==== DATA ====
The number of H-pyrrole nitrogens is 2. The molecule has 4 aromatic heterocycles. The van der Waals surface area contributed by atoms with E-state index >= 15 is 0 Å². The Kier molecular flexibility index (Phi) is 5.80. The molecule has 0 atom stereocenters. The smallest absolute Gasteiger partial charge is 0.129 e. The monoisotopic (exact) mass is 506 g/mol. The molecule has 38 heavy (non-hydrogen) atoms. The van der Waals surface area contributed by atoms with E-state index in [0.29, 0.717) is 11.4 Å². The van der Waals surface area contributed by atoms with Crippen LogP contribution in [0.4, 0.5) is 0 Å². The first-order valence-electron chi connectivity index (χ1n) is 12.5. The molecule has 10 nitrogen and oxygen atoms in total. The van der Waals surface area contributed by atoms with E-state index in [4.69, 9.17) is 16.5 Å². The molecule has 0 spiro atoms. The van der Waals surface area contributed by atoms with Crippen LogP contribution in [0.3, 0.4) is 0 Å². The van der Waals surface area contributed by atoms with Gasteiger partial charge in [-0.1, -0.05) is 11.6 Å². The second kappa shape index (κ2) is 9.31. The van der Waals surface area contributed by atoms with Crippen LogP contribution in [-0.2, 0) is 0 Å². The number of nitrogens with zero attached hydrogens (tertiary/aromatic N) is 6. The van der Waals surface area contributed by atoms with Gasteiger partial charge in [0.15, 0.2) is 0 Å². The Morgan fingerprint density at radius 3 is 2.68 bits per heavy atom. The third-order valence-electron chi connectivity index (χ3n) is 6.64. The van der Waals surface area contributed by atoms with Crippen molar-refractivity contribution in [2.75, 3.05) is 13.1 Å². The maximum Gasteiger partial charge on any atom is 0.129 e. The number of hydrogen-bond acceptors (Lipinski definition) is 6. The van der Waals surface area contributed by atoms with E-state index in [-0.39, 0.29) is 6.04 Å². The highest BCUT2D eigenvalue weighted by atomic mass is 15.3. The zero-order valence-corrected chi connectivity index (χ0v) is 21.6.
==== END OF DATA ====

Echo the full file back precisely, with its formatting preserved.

The number of H-pyrrole nitrogens is 2. The molecule has 4 aromatic heterocycles. The van der Waals surface area contributed by atoms with E-state index >= 15 is 0 Å². The Kier molecular flexibility index (Phi) is 5.80. The molecule has 0 atom stereocenters. The smallest absolute Gasteiger partial charge is 0.129 e. The monoisotopic (exact) mass is 506 g/mol. The molecule has 38 heavy (non-hydrogen) atoms. The van der Waals surface area contributed by atoms with E-state index in [0.29, 0.717) is 11.4 Å². The van der Waals surface area contributed by atoms with Crippen LogP contribution in [0.4, 0.5) is 0 Å². The first-order valence-electron chi connectivity index (χ1n) is 12.5. The molecule has 10 nitrogen and oxygen atoms in total. The van der Waals surface area contributed by atoms with E-state index in [4.69, 9.17) is 16.5 Å². The molecule has 0 spiro atoms. The van der Waals surface area contributed by atoms with Crippen LogP contribution in [0.3, 0.4) is 0 Å². The van der Waals surface area contributed by atoms with Gasteiger partial charge in [-0.1, -0.05) is 11.6 Å². The second kappa shape index (κ2) is 9.31. The van der Waals surface area contributed by atoms with Crippen LogP contribution in [-0.2, 0) is 0 Å². The number of nitrogens with zero attached hydrogens (tertiary/aromatic N) is 6. The van der Waals surface area contributed by atoms with Gasteiger partial charge in [0.15, 0.2) is 0 Å². The Morgan fingerprint density at radius 3 is 2.68 bits per heavy atom. The third-order valence-electron chi connectivity index (χ3n) is 6.64. The van der Waals surface area contributed by atoms with Crippen molar-refractivity contribution in [2.75, 3.05) is 13.1 Å². The maximum Gasteiger partial charge on any atom is 0.129 e. The number of hydrogen-bond acceptors (Lipinski definition) is 6. The van der Waals surface area contributed by atoms with E-state index in [-0.39, 0.29) is 6.04 Å². The highest BCUT2D eigenvalue weighted by atomic mass is 15.3. The zero-order valence-corrected chi connectivity index (χ0v) is 21.6.